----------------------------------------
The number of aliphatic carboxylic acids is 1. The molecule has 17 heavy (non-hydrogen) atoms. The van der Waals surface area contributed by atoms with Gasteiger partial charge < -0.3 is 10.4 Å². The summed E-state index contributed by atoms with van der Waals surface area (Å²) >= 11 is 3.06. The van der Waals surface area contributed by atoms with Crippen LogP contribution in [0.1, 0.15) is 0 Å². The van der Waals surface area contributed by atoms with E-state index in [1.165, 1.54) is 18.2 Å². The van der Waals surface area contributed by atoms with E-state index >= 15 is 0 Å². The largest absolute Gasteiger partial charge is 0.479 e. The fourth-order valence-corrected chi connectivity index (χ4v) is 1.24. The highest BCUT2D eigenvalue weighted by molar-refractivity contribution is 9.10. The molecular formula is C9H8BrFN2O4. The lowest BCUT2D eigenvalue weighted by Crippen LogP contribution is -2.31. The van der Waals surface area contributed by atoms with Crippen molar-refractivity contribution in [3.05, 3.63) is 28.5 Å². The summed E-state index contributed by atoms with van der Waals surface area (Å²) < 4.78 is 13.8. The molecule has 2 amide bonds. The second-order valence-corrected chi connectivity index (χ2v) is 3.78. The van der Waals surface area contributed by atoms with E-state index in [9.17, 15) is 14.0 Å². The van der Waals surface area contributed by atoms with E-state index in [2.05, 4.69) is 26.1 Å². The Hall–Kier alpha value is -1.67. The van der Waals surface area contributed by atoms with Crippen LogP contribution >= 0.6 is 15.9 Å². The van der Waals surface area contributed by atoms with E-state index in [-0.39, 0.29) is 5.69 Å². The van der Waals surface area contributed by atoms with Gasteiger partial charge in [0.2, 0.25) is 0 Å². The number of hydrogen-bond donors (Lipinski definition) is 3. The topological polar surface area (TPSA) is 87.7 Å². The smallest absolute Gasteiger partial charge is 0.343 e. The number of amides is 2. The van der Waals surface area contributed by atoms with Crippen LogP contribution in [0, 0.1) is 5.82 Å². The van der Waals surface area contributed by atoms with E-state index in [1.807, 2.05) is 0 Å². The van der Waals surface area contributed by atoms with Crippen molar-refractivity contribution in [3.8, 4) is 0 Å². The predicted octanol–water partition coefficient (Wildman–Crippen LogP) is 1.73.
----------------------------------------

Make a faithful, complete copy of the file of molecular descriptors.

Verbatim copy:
The number of aliphatic carboxylic acids is 1. The molecule has 17 heavy (non-hydrogen) atoms. The van der Waals surface area contributed by atoms with Gasteiger partial charge < -0.3 is 10.4 Å². The summed E-state index contributed by atoms with van der Waals surface area (Å²) >= 11 is 3.06. The van der Waals surface area contributed by atoms with Crippen LogP contribution in [0.1, 0.15) is 0 Å². The van der Waals surface area contributed by atoms with E-state index in [1.165, 1.54) is 18.2 Å². The van der Waals surface area contributed by atoms with E-state index >= 15 is 0 Å². The largest absolute Gasteiger partial charge is 0.479 e. The fourth-order valence-corrected chi connectivity index (χ4v) is 1.24. The highest BCUT2D eigenvalue weighted by molar-refractivity contribution is 9.10. The molecular formula is C9H8BrFN2O4. The lowest BCUT2D eigenvalue weighted by Crippen LogP contribution is -2.31. The van der Waals surface area contributed by atoms with Crippen molar-refractivity contribution in [3.05, 3.63) is 28.5 Å². The summed E-state index contributed by atoms with van der Waals surface area (Å²) < 4.78 is 13.8. The molecule has 2 amide bonds. The second-order valence-corrected chi connectivity index (χ2v) is 3.78. The van der Waals surface area contributed by atoms with E-state index in [9.17, 15) is 14.0 Å². The van der Waals surface area contributed by atoms with E-state index in [2.05, 4.69) is 26.1 Å². The Hall–Kier alpha value is -1.67. The van der Waals surface area contributed by atoms with Crippen LogP contribution >= 0.6 is 15.9 Å². The van der Waals surface area contributed by atoms with E-state index in [-0.39, 0.29) is 5.69 Å². The van der Waals surface area contributed by atoms with Gasteiger partial charge in [0.2, 0.25) is 0 Å². The number of hydrogen-bond donors (Lipinski definition) is 3. The topological polar surface area (TPSA) is 87.7 Å². The smallest absolute Gasteiger partial charge is 0.343 e. The number of amides is 2. The van der Waals surface area contributed by atoms with Crippen LogP contribution in [0, 0.1) is 5.82 Å². The van der Waals surface area contributed by atoms with E-state index in [1.807, 2.05) is 0 Å². The van der Waals surface area contributed by atoms with Crippen molar-refractivity contribution in [3.8, 4) is 0 Å². The predicted octanol–water partition coefficient (Wildman–Crippen LogP) is 1.73.